- Use a few techniques to become a better listener. One helpful technique is paraphrasing, which involves retelling your partner what they said to be sure you got the right message. It may sound like, “So, it sounds like you’re saying…”
- Because you and your partner have an emotional relationship, it’s also good to attend to their feelings when communicating. Validate their emotional experience by saying something to the effect of “I can see that you’re hurt.”
Communicate your personal boundaries. Personal boundaries define the line where your partner ends and you begin. Even though the two of you are close, you will still have different needs, wants, and limitations. Each of you should take time figuring out what your boundaries are, and then communicate them to your partner.
- Share your boundaries in a calm and polite manner. For example, you might say, “I have been thinking about my personal boundaries and I wanted to share them with you…”
- Boundaries can be any principles you want to live by. These may include making sure your partner respects your privacy, allows you time to yourself, and acknowledges your values and spiritual beliefs.
Method 3. Resolving Conflict
- A healthy relationship should involve primarily positive interactions. If either partner is always complaining or nagging, your relationship could be in jeopardy. Know when to lay off on the nitpicking.
- Approach your partner with issues that compromise your values or the health of the relationship. Ask yourself, “Will this matter in a month, a year, or five years?” If not, let it slide.
Pause before saying something you’ll regret. Follow the 48-hour rule when resolving conflict. Anger can corrode communication and lead to words being exchanged that you later wish you had kept to yourself. Take time apart to cool off before rehashing an argument.
- When you feel angry, give yourself a day or two before discussing the problem with your partner. Use the time to care for yourself emotionally. Spend time with friends (without venting about your partner). Journal. It may even help to jot down your thoughts about the disagreement.
- When you’re feeling calm, bring up the issue in a courteous tone. Again, use “I” statements like “I was really disappointed that you flaked on my performance the other night. It was a big deal to me. And I’d hoped you’d be there.”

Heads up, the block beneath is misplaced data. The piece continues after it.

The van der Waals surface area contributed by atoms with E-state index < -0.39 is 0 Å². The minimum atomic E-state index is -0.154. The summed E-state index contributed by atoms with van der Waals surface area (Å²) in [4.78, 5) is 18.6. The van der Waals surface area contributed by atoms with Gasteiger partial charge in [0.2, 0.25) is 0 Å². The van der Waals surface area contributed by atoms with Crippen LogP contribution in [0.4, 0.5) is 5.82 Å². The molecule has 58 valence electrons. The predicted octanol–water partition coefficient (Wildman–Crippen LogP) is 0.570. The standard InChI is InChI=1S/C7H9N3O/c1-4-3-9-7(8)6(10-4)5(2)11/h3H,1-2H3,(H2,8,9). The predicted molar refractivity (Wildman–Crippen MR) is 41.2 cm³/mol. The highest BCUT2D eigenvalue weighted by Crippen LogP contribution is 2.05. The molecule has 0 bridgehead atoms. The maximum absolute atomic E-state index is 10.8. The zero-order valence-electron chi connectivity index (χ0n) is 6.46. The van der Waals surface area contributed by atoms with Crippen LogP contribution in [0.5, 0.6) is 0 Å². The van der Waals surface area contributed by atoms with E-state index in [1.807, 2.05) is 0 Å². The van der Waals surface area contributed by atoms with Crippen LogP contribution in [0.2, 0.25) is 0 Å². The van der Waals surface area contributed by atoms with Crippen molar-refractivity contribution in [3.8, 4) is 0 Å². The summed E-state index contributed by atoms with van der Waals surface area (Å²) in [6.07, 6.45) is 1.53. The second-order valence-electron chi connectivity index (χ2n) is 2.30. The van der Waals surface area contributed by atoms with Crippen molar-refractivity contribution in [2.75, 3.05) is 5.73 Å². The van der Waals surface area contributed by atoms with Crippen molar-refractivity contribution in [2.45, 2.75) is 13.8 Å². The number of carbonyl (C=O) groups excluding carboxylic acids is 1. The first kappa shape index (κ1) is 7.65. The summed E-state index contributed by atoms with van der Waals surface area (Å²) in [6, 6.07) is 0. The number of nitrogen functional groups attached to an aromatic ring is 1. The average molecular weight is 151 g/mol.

- When you and your partner are on different sides of an issue, decide who cares about the issue the most. If it’s not that important to you and your values aren’t violated, be willing to give in for the sake of your relationship.
- Always remember that it’s important that both people are willing to make a sacrifice. If you find yourself always giving in to your loved one’s needs, big or small, it’s time to have a talk.
Check-in regularly to catch small issues before they blow up. If you want to avoid having big serious talks all the time, remember that if something small ticks you off, you can tell your significant other without making a big deal about it. That way, you can avoid being passive-aggressive or having built up tension.
- Choose a time when you both are free to sit down each week and discuss the health of your relationship. It might be a good idea to jot down some feedback, both positive and negative.
- For example, you might compliment your partner and offer some constructive criticism. Say, “It was so thoughtful of you to pick my mom up from the airport on Monday. Thanks again for that. I did want to point out that you’re still having problems getting your chores done. Is there something I can do to help you improve in that area?
- Also, give them the benefit of the doubt always. It’s easy once you’ve known someone for a while to start assuming what they did or didn’t do. Avoid this tactic and give your partner the liberty to evolve with time like anyone else.
- Professional counseling may be just what the two of you need to build healthier communication patterns and make your relationship work.
So, now you know how to make from online dating into relationship and keep it going. Use our relationship advice and give us feedbacks